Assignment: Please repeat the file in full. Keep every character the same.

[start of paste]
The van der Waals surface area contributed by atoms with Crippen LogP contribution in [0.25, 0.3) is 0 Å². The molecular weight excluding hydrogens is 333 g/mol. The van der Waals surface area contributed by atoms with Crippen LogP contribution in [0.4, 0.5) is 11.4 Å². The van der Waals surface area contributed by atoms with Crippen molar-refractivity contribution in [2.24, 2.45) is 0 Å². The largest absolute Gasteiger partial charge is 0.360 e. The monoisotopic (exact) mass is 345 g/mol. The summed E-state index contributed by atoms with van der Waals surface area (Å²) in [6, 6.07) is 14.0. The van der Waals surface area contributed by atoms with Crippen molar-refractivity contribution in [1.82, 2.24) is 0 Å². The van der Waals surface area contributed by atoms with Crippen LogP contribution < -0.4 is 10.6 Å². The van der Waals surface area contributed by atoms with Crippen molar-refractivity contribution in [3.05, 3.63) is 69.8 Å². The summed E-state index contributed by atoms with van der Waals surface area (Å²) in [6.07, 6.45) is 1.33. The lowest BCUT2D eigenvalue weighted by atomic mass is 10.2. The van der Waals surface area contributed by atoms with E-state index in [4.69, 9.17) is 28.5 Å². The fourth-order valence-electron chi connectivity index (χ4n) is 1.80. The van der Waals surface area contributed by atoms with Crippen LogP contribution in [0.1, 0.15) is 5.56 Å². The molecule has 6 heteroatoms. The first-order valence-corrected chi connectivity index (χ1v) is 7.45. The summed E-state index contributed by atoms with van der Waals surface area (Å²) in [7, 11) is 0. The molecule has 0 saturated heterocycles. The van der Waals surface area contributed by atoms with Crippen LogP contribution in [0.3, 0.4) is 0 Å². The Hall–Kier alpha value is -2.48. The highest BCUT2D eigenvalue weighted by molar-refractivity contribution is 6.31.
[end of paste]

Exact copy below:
The van der Waals surface area contributed by atoms with Crippen LogP contribution in [0.25, 0.3) is 0 Å². The molecular weight excluding hydrogens is 333 g/mol. The van der Waals surface area contributed by atoms with Crippen LogP contribution in [0.4, 0.5) is 11.4 Å². The van der Waals surface area contributed by atoms with Crippen molar-refractivity contribution in [2.24, 2.45) is 0 Å². The largest absolute Gasteiger partial charge is 0.360 e. The monoisotopic (exact) mass is 345 g/mol. The summed E-state index contributed by atoms with van der Waals surface area (Å²) in [6, 6.07) is 14.0. The van der Waals surface area contributed by atoms with Crippen molar-refractivity contribution in [1.82, 2.24) is 0 Å². The van der Waals surface area contributed by atoms with Crippen LogP contribution < -0.4 is 10.6 Å². The van der Waals surface area contributed by atoms with Crippen molar-refractivity contribution in [3.05, 3.63) is 69.8 Å². The summed E-state index contributed by atoms with van der Waals surface area (Å²) in [6.07, 6.45) is 1.33. The lowest BCUT2D eigenvalue weighted by atomic mass is 10.2. The van der Waals surface area contributed by atoms with E-state index in [4.69, 9.17) is 28.5 Å². The fourth-order valence-electron chi connectivity index (χ4n) is 1.80. The van der Waals surface area contributed by atoms with Crippen LogP contribution in [0.1, 0.15) is 5.56 Å². The molecule has 6 heteroatoms. The first-order valence-corrected chi connectivity index (χ1v) is 7.45. The summed E-state index contributed by atoms with van der Waals surface area (Å²) in [7, 11) is 0. The molecule has 0 saturated heterocycles. The van der Waals surface area contributed by atoms with Crippen LogP contribution in [0.3, 0.4) is 0 Å². The Hall–Kier alpha value is -2.48. The highest BCUT2D eigenvalue weighted by molar-refractivity contribution is 6.31.